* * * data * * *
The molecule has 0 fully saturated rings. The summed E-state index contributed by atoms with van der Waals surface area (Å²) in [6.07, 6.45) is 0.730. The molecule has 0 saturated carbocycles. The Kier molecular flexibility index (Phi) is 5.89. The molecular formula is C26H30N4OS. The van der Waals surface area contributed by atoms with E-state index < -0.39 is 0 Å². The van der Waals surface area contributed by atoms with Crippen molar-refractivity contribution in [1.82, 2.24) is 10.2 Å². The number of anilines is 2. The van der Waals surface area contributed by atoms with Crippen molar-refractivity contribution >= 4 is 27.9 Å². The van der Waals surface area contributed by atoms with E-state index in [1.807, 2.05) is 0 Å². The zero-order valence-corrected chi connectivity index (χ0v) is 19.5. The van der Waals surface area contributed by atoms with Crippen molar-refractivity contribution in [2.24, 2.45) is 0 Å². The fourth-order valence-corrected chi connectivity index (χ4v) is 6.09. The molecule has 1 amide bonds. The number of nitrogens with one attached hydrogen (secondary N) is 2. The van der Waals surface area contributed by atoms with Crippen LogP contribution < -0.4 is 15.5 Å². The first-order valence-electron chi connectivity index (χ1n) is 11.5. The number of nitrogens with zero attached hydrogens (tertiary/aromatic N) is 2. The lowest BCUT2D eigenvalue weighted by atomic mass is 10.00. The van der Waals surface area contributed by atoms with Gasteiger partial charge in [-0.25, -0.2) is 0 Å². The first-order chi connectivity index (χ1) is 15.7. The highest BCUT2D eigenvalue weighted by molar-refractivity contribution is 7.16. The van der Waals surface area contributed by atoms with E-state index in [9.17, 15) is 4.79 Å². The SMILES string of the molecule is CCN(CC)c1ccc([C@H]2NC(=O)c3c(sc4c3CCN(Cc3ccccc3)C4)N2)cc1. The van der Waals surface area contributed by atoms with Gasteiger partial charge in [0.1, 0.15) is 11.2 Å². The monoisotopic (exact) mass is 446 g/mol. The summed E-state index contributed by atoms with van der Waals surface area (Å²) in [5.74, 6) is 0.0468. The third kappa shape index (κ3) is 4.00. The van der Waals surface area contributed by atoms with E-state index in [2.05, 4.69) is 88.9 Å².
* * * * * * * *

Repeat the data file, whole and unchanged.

The molecule has 0 fully saturated rings. The summed E-state index contributed by atoms with van der Waals surface area (Å²) in [6.07, 6.45) is 0.730. The molecule has 0 saturated carbocycles. The Kier molecular flexibility index (Phi) is 5.89. The molecular formula is C26H30N4OS. The van der Waals surface area contributed by atoms with E-state index < -0.39 is 0 Å². The van der Waals surface area contributed by atoms with Crippen molar-refractivity contribution in [1.82, 2.24) is 10.2 Å². The number of anilines is 2. The van der Waals surface area contributed by atoms with Crippen molar-refractivity contribution >= 4 is 27.9 Å². The van der Waals surface area contributed by atoms with E-state index in [1.807, 2.05) is 0 Å². The zero-order valence-corrected chi connectivity index (χ0v) is 19.5. The van der Waals surface area contributed by atoms with Crippen molar-refractivity contribution in [2.24, 2.45) is 0 Å². The fourth-order valence-corrected chi connectivity index (χ4v) is 6.09. The molecule has 1 amide bonds. The number of nitrogens with one attached hydrogen (secondary N) is 2. The van der Waals surface area contributed by atoms with Crippen LogP contribution < -0.4 is 15.5 Å². The first-order valence-electron chi connectivity index (χ1n) is 11.5. The number of nitrogens with zero attached hydrogens (tertiary/aromatic N) is 2. The lowest BCUT2D eigenvalue weighted by atomic mass is 10.00. The van der Waals surface area contributed by atoms with Gasteiger partial charge in [-0.25, -0.2) is 0 Å². The first-order chi connectivity index (χ1) is 15.7. The highest BCUT2D eigenvalue weighted by molar-refractivity contribution is 7.16. The van der Waals surface area contributed by atoms with E-state index in [9.17, 15) is 4.79 Å². The SMILES string of the molecule is CCN(CC)c1ccc([C@H]2NC(=O)c3c(sc4c3CCN(Cc3ccccc3)C4)N2)cc1. The van der Waals surface area contributed by atoms with Gasteiger partial charge in [0.1, 0.15) is 11.2 Å². The monoisotopic (exact) mass is 446 g/mol. The summed E-state index contributed by atoms with van der Waals surface area (Å²) in [5.74, 6) is 0.0468. The third kappa shape index (κ3) is 4.00. The van der Waals surface area contributed by atoms with E-state index in [2.05, 4.69) is 88.9 Å².